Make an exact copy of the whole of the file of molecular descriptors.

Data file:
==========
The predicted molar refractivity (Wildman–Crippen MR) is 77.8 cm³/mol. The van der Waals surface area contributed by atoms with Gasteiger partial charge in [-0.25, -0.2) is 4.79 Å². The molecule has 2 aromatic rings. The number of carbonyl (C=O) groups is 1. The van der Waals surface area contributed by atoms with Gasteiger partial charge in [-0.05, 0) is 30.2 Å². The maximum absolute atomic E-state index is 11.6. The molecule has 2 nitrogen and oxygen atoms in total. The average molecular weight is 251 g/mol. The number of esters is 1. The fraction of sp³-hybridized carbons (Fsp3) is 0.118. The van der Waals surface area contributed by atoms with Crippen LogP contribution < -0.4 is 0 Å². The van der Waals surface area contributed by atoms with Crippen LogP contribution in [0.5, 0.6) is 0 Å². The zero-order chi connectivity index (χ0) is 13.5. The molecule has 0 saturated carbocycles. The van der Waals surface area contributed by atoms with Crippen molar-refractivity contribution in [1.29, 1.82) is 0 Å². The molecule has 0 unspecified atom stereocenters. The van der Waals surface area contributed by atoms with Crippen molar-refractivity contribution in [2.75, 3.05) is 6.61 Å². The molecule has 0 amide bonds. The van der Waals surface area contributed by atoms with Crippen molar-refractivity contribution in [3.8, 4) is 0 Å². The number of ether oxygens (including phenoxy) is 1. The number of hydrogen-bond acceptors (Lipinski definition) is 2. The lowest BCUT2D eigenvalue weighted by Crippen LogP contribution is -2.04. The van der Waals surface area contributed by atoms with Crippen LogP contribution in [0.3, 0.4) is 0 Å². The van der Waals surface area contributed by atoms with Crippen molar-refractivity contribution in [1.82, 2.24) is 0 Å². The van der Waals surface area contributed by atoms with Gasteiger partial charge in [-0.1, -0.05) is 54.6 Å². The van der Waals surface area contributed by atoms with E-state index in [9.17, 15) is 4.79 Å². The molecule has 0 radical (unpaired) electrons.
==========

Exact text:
The predicted molar refractivity (Wildman–Crippen MR) is 77.8 cm³/mol. The van der Waals surface area contributed by atoms with Gasteiger partial charge in [-0.25, -0.2) is 4.79 Å². The molecule has 2 aromatic rings. The number of carbonyl (C=O) groups is 1. The van der Waals surface area contributed by atoms with Gasteiger partial charge in [-0.05, 0) is 30.2 Å². The maximum absolute atomic E-state index is 11.6. The molecule has 2 nitrogen and oxygen atoms in total. The average molecular weight is 251 g/mol. The number of esters is 1. The fraction of sp³-hybridized carbons (Fsp3) is 0.118. The van der Waals surface area contributed by atoms with Crippen LogP contribution < -0.4 is 0 Å². The van der Waals surface area contributed by atoms with Crippen LogP contribution in [0.5, 0.6) is 0 Å². The zero-order chi connectivity index (χ0) is 13.5. The molecule has 0 saturated carbocycles. The van der Waals surface area contributed by atoms with Crippen molar-refractivity contribution in [1.29, 1.82) is 0 Å². The molecule has 0 unspecified atom stereocenters. The van der Waals surface area contributed by atoms with Crippen molar-refractivity contribution in [2.75, 3.05) is 6.61 Å². The molecule has 0 amide bonds. The van der Waals surface area contributed by atoms with Crippen molar-refractivity contribution in [3.8, 4) is 0 Å². The number of ether oxygens (including phenoxy) is 1. The number of hydrogen-bond acceptors (Lipinski definition) is 2. The lowest BCUT2D eigenvalue weighted by Crippen LogP contribution is -2.04. The van der Waals surface area contributed by atoms with Crippen LogP contribution in [0.3, 0.4) is 0 Å². The van der Waals surface area contributed by atoms with Crippen molar-refractivity contribution in [1.82, 2.24) is 0 Å². The van der Waals surface area contributed by atoms with Gasteiger partial charge in [-0.1, -0.05) is 54.6 Å². The van der Waals surface area contributed by atoms with E-state index in [9.17, 15) is 4.79 Å². The molecule has 0 radical (unpaired) electrons.